Brexit: how has it affected the aftermarket?

From the minute in June 2016 that it was announced that the country had voted to leave the European Union, to the turn of a calendar page that took us from January to February 2020, Brexit has caused much debate on the subject.

Would we be better off outside of Europe, or would the sky fall in?

The real answer looks to be a bit of both – depending on the reader’s viewpoint.

Back in May 2023, The Guardian commented that “Brexit has wrecked Britain’s car industry, but so have the Tories.”

Specifically, the paper referred to a remark from Stellantis that, it said, “warned that a commitment to make electric vehicles in Britain is in jeopardy unless the government renegotiates its Brexit deal with the EU to maintain existing trade rules until 2027. Jaguar Land Rover (JLR) has said much the same. So has Ford.”

At the heart of the dispute, say the car manufacturers, is the Trade and Cooperation Agreement between UK and the EU. Signed in 2020 it includes ‘rules of origin’ that require 40% of an electric vehicle’s parts by value to originate in the UK or EU in order for it to qualify for trade without tariffs. As most batteries come from China, it’ll be hard to satisfy those rules, harder now that the threshold rose to 45% this year, and near on impossible from 2027 when it rises to 55%.

And at the start of 2024, the Mayor of London Sadiq Khan cited independent analysis from Cambridge Econometrics that reckoned that the cost of Brexit to the UK’s economy has been £140bn. Further, the research found that “the average Briton was nearly £2,000 worse off in 2023, while the average Londoner was nearly £3,400 worse off last year as a result of Brexit. It also calculates that there are nearly two million fewer jobs overall in the UK due to Brexit – with almost 300,000 fewer jobs in the capital alone.”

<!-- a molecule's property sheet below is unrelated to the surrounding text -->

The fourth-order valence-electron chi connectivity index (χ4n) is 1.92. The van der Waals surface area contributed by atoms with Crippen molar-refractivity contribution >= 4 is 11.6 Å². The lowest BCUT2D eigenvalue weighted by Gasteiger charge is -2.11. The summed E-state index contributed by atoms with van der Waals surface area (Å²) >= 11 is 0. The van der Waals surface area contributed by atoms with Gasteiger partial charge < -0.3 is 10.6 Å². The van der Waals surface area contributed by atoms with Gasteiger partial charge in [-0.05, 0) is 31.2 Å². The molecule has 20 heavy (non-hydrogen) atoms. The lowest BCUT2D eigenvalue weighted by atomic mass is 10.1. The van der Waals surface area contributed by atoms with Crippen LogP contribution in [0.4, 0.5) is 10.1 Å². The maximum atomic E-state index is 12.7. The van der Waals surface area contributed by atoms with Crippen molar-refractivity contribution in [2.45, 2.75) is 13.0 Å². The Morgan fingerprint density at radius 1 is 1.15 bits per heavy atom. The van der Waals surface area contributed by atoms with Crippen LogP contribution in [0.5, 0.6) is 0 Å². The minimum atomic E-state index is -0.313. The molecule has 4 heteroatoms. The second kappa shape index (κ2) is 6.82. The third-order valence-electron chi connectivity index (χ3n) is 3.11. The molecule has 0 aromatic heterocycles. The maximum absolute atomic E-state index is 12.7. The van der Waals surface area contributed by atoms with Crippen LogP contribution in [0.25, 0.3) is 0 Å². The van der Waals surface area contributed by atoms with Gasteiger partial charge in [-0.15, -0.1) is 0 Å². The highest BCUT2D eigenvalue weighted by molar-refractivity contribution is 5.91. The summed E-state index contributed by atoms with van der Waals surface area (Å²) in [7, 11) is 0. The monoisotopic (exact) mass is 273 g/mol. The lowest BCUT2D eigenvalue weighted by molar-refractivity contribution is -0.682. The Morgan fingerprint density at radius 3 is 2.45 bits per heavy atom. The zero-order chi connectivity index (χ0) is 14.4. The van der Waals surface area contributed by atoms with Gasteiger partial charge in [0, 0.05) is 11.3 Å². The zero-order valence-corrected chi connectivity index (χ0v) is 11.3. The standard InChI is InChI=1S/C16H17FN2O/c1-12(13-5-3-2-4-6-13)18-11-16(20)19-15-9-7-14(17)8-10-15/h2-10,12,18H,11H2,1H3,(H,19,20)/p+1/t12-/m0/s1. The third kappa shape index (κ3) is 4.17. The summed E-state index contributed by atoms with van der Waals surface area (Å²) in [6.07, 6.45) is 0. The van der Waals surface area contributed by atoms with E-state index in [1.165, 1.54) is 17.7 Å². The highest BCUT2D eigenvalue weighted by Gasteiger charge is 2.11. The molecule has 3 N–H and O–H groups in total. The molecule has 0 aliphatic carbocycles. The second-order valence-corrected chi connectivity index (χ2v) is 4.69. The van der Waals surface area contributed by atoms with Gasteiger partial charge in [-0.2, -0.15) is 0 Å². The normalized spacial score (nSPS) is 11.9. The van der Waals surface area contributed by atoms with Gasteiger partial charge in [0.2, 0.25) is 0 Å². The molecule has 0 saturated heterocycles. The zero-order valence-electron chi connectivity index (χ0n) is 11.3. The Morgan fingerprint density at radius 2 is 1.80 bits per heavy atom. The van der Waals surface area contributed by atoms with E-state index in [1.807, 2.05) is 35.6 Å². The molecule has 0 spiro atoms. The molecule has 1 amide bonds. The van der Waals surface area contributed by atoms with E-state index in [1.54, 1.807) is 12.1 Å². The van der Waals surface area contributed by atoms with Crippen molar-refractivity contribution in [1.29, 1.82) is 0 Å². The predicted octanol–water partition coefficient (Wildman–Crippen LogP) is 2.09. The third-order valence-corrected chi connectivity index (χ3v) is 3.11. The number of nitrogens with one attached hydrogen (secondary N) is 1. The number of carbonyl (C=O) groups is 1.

But is this hyperbole?

It’s not according to Bloomberg. It reported, in March 2024, on how – since Brexit – sterling dropped in value and not recovered against the dollar and euro, that British stocks and bonds are similarly worth less compared with EU alternatives since Brexit, and that post-Brexit poll positivity crashed as soon as the result was announcedsand “UK productivity and global trade have been in a funk ever since. No one doubts now that Brexit hindered rather than helped the ailing British economy.”

Challenges

From a sector perspective, Sue Robinson, National Franchised Dealers Association chief executive, takes a more measured line. She says that yes, there were challenges, but that automotive seems to have coped.

As she comments, “before Brexit was finalised, there was significant concern and uncertainty about the impact on supply chains, tariffs, and regulatory changes.” She acknowledges that automotive is a global industry that relies on complex supply chains across borders which have witnessed issues made worse by the pandemic. Even so, she says that “despite these challenges, the industry has shown remarkable resilience and an ability to adapt. Both the new car and van markets have experienced consecutive months of growth spanning almost two years.”

Kevan Wooden, CEO at LKQ UK & Ireland, sees the same challenges but thinks too that they’re not insurmountable.

He says that “Brexit brought about challenges and opportunities for the independent automotive aftermarket.” He explains that “supply chain disruption is often highlighted as having been a key challenge presented by Brexit. But robust planning, combined with supplier relationships, warehouse capacity and inventory, meant we have maintained a consistently reliable supply of parts for our customers’ continuity.” In other words, Brexit has been a non-problem for the company.